Rosa Moline as an armed vision of female dissent.


Camp and its discontents

Having attempted to demonstrate why I believe Beyond the Forest is an important work, I want to return, in summation, to the question of Camp as a mode of response that is specifically interpreted as a historical and enduringly homosexual-gay-queer response.

Sontag has taken her lumps over the years for having diminished the gay specificities of Camp. In her classic study of female impersonators, Mother Camp, Esther Newton reported that one of her interviewees railed against Sontag for having “almost edited homosexuals out of camp,” a reaction that Newton also felt was justified.[34][open endnotes in new window]

“He said Susan Sontag was wrong about camp’s being a cult, and the moment it becomes a public cult, you watch the queens stop it. Because if it becomes the squares, it doesn’t belong to them any more. And what will be ‘camp art,’ no queen will own. It’s like taking off the work clothes and putting on the home clothes.”[35]

The “work clothes” are the straight culture that the queer person, specified here as the queen, must accommodate each day at work, the “home clothes” that queen’s authentic queer life. On some level, then, Camp must remain authentically homosexually oriented lest a fatal blur of work and home occur—if straight culture appropriates queerness, there is no queerness left to provide compensatory succor, a refuge, for the queer subject.

As Richard Dyer writes, Camp

“is profoundly denaturalizing. Far from expressing a sense of what is natural, it constantly draws attention to the artifices attendant on the construction of images of what is natural. Camp, drag, and macho self-consciously play the signs of gender, and it is in the play and exaggeration that an alternative sexuality is implied—a sexuality, that is, that recognizes itself as in a problematic relationship to the conventional conflation of sexuality and gender.”[36]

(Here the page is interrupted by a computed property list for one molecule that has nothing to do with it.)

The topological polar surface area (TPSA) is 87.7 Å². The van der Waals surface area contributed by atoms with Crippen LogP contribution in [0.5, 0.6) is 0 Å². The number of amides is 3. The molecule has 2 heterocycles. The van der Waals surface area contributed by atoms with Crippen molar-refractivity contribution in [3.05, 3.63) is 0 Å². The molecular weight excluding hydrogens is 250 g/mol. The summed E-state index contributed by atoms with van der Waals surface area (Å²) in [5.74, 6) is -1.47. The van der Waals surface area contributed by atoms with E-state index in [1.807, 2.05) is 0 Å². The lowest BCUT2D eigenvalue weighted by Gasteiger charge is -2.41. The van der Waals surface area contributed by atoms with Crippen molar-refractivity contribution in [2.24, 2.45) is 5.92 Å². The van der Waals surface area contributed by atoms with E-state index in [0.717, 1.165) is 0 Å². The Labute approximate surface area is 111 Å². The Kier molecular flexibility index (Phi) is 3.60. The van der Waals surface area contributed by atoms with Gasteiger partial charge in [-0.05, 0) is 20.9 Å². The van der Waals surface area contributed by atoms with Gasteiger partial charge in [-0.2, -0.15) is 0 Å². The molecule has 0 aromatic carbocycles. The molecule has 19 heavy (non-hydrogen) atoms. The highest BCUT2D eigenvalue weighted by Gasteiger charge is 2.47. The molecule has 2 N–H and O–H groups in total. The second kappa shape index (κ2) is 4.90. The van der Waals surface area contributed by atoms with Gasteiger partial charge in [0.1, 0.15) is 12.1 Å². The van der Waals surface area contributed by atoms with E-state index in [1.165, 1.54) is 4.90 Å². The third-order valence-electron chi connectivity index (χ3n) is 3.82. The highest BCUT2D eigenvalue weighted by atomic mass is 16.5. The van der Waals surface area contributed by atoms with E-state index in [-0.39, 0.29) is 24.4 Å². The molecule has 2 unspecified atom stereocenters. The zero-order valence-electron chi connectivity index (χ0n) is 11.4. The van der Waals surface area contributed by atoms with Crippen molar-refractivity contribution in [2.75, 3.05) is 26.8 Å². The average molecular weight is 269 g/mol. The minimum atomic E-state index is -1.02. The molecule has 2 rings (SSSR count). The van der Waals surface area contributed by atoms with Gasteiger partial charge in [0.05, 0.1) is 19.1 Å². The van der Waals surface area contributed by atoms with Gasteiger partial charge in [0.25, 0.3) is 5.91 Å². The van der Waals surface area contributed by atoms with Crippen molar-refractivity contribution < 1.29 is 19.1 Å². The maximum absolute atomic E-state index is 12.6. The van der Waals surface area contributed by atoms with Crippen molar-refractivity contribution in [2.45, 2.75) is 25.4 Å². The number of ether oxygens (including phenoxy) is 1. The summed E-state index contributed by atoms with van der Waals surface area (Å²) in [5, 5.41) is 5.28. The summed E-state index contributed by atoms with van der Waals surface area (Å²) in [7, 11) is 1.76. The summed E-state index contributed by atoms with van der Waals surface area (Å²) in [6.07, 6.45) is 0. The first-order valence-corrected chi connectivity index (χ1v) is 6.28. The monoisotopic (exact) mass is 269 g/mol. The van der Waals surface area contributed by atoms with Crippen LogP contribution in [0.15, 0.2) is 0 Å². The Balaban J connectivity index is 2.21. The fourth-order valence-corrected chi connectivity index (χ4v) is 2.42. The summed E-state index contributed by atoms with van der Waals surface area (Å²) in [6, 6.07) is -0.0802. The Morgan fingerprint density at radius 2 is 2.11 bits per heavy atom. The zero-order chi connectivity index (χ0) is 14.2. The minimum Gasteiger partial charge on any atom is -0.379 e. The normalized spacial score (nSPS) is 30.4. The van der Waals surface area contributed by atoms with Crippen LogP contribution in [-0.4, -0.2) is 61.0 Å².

Dyer makes one of the best cases I know of for the power and usefulness of Camp and other modes of ironic queer style. Newton’s interviewee poignantly establishes that Camp is a refuge from the culture of heterosexist conformity. These and other accounts of Camp signify its chief and most resonant value, its function as a mode of resistance. The problem with Camp, as I see it, is that it has lost this significance as it has become assimilated into the culture and then transformed into a general cultural attitude—one of uncritical derision, patronization, and also assumptions about the political and ideological character of the past (along the lines of, “That was such a sexist/homophobic/racist time, wasn’t it?”—the implication that our own cultural era has liberated itself from these evils). For Camp to do its most significant kind of work, it must be a critical intervention.

When Sikov, in his wonderful biography of Davis, talks about the “essential truth of camp,” of course, I know what he means. But Beyond the Forest isn't, in my view, about the essential truths of Camp, but, instead, an unflinching examination of the effects of gender, sexual, race, and class conformity on an intransigent, passionate, willful, intelligent, and deeply frustrated female character. To classify Vidor’s film as Camp classic is to ignore its much more vexed and vexing preoccupations, in short, its power as a work of resistant art.

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